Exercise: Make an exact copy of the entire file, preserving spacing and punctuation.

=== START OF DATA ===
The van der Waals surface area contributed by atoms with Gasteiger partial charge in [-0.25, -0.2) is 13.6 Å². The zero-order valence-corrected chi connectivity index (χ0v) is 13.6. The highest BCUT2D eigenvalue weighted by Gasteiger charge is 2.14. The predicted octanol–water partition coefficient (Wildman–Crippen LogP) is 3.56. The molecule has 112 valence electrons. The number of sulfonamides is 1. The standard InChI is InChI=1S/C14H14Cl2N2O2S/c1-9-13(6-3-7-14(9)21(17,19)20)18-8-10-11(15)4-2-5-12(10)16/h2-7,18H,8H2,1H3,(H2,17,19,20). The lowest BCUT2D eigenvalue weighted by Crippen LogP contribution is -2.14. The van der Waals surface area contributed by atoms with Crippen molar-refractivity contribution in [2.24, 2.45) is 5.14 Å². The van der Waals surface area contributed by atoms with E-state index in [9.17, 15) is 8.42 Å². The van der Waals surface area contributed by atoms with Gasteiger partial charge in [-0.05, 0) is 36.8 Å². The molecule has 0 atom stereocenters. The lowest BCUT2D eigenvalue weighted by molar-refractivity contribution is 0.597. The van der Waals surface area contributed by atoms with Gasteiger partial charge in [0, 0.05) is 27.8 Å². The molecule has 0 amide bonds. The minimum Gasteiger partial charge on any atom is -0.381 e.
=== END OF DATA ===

The van der Waals surface area contributed by atoms with Gasteiger partial charge in [-0.25, -0.2) is 13.6 Å². The zero-order valence-corrected chi connectivity index (χ0v) is 13.6. The highest BCUT2D eigenvalue weighted by Gasteiger charge is 2.14. The predicted octanol–water partition coefficient (Wildman–Crippen LogP) is 3.56. The molecule has 112 valence electrons. The number of sulfonamides is 1. The standard InChI is InChI=1S/C14H14Cl2N2O2S/c1-9-13(6-3-7-14(9)21(17,19)20)18-8-10-11(15)4-2-5-12(10)16/h2-7,18H,8H2,1H3,(H2,17,19,20). The lowest BCUT2D eigenvalue weighted by Crippen LogP contribution is -2.14. The van der Waals surface area contributed by atoms with Crippen molar-refractivity contribution in [2.24, 2.45) is 5.14 Å². The van der Waals surface area contributed by atoms with E-state index in [9.17, 15) is 8.42 Å². The van der Waals surface area contributed by atoms with Gasteiger partial charge in [-0.05, 0) is 36.8 Å². The molecule has 0 atom stereocenters. The lowest BCUT2D eigenvalue weighted by molar-refractivity contribution is 0.597. The van der Waals surface area contributed by atoms with Gasteiger partial charge in [0, 0.05) is 27.8 Å². The molecule has 0 amide bonds. The minimum Gasteiger partial charge on any atom is -0.381 e.